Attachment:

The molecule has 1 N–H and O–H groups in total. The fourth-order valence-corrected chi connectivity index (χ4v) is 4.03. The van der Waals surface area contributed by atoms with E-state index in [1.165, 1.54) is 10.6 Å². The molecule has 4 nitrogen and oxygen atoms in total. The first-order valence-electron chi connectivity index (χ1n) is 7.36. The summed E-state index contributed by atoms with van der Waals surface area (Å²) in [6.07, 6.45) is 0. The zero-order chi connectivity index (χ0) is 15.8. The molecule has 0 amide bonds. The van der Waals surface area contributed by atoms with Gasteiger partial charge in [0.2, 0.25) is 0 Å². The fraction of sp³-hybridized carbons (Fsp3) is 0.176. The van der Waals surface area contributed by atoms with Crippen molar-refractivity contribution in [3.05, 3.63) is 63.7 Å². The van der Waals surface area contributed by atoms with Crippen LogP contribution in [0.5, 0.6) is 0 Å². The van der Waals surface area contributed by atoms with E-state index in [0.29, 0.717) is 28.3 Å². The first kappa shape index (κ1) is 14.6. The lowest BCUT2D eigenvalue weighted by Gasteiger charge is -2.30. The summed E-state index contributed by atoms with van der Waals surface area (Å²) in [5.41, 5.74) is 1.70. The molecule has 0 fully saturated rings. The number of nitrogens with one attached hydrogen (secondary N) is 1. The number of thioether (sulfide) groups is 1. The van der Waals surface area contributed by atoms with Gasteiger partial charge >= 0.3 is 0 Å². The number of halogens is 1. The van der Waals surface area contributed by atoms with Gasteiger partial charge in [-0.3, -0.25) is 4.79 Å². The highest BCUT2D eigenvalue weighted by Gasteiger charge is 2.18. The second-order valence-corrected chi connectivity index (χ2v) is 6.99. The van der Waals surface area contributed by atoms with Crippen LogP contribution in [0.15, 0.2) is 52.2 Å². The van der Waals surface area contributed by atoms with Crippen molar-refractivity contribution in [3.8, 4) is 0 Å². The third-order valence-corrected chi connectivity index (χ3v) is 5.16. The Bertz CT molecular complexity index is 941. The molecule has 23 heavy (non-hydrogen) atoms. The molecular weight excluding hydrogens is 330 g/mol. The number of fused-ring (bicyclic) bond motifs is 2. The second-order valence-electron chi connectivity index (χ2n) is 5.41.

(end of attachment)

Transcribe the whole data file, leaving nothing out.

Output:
The molecule has 1 N–H and O–H groups in total. The fourth-order valence-corrected chi connectivity index (χ4v) is 4.03. The van der Waals surface area contributed by atoms with E-state index in [1.165, 1.54) is 10.6 Å². The molecule has 4 nitrogen and oxygen atoms in total. The first-order valence-electron chi connectivity index (χ1n) is 7.36. The summed E-state index contributed by atoms with van der Waals surface area (Å²) in [6.07, 6.45) is 0. The zero-order chi connectivity index (χ0) is 15.8. The molecule has 0 amide bonds. The van der Waals surface area contributed by atoms with Gasteiger partial charge in [0.2, 0.25) is 0 Å². The fraction of sp³-hybridized carbons (Fsp3) is 0.176. The van der Waals surface area contributed by atoms with Crippen molar-refractivity contribution in [3.05, 3.63) is 63.7 Å². The van der Waals surface area contributed by atoms with Crippen LogP contribution in [0.5, 0.6) is 0 Å². The van der Waals surface area contributed by atoms with E-state index in [0.29, 0.717) is 28.3 Å². The first kappa shape index (κ1) is 14.6. The lowest BCUT2D eigenvalue weighted by Gasteiger charge is -2.30. The summed E-state index contributed by atoms with van der Waals surface area (Å²) in [5.41, 5.74) is 1.70. The molecule has 0 fully saturated rings. The number of nitrogens with one attached hydrogen (secondary N) is 1. The number of thioether (sulfide) groups is 1. The van der Waals surface area contributed by atoms with Gasteiger partial charge >= 0.3 is 0 Å². The number of halogens is 1. The van der Waals surface area contributed by atoms with Gasteiger partial charge in [-0.3, -0.25) is 4.79 Å². The highest BCUT2D eigenvalue weighted by Gasteiger charge is 2.18. The second-order valence-corrected chi connectivity index (χ2v) is 6.99. The van der Waals surface area contributed by atoms with Crippen LogP contribution in [0.15, 0.2) is 52.2 Å². The van der Waals surface area contributed by atoms with Crippen molar-refractivity contribution in [3.8, 4) is 0 Å². The third-order valence-corrected chi connectivity index (χ3v) is 5.16. The Bertz CT molecular complexity index is 941. The molecule has 23 heavy (non-hydrogen) atoms. The molecular weight excluding hydrogens is 330 g/mol. The number of fused-ring (bicyclic) bond motifs is 2. The second-order valence-electron chi connectivity index (χ2n) is 5.41.